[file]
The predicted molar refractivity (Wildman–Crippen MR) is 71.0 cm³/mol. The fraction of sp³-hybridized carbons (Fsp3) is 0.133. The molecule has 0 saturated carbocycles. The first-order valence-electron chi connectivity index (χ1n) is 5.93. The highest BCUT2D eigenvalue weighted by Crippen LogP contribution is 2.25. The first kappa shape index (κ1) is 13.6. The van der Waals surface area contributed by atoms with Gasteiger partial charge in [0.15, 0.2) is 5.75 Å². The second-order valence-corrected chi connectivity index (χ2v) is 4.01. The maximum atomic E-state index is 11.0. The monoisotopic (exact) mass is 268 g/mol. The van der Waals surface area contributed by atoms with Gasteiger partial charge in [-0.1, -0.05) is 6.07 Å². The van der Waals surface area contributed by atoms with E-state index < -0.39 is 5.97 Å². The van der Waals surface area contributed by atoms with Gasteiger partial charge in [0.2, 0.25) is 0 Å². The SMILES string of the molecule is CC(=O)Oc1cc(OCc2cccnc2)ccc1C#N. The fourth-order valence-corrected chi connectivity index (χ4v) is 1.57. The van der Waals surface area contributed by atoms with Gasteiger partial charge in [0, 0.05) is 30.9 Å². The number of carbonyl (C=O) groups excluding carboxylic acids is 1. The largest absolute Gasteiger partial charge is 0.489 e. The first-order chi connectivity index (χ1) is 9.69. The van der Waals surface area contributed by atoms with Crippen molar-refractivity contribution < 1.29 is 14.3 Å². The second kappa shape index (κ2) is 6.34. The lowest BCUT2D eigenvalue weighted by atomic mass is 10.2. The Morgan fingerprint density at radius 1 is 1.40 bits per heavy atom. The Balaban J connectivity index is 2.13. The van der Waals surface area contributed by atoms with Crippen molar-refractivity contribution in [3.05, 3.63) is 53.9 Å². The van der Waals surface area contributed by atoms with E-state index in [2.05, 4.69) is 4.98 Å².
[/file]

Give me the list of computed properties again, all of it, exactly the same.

The predicted molar refractivity (Wildman–Crippen MR) is 71.0 cm³/mol. The fraction of sp³-hybridized carbons (Fsp3) is 0.133. The molecule has 0 saturated carbocycles. The first-order valence-electron chi connectivity index (χ1n) is 5.93. The highest BCUT2D eigenvalue weighted by Crippen LogP contribution is 2.25. The first kappa shape index (κ1) is 13.6. The van der Waals surface area contributed by atoms with Gasteiger partial charge in [0.15, 0.2) is 5.75 Å². The second-order valence-corrected chi connectivity index (χ2v) is 4.01. The maximum atomic E-state index is 11.0. The monoisotopic (exact) mass is 268 g/mol. The van der Waals surface area contributed by atoms with Gasteiger partial charge in [-0.1, -0.05) is 6.07 Å². The van der Waals surface area contributed by atoms with E-state index < -0.39 is 5.97 Å². The van der Waals surface area contributed by atoms with Gasteiger partial charge in [0.2, 0.25) is 0 Å². The SMILES string of the molecule is CC(=O)Oc1cc(OCc2cccnc2)ccc1C#N. The fourth-order valence-corrected chi connectivity index (χ4v) is 1.57. The van der Waals surface area contributed by atoms with Gasteiger partial charge in [0, 0.05) is 30.9 Å². The number of carbonyl (C=O) groups excluding carboxylic acids is 1. The largest absolute Gasteiger partial charge is 0.489 e. The first-order chi connectivity index (χ1) is 9.69. The van der Waals surface area contributed by atoms with Crippen molar-refractivity contribution < 1.29 is 14.3 Å². The second kappa shape index (κ2) is 6.34. The lowest BCUT2D eigenvalue weighted by atomic mass is 10.2. The Morgan fingerprint density at radius 1 is 1.40 bits per heavy atom. The Balaban J connectivity index is 2.13. The van der Waals surface area contributed by atoms with Crippen molar-refractivity contribution in [3.05, 3.63) is 53.9 Å². The van der Waals surface area contributed by atoms with E-state index in [2.05, 4.69) is 4.98 Å².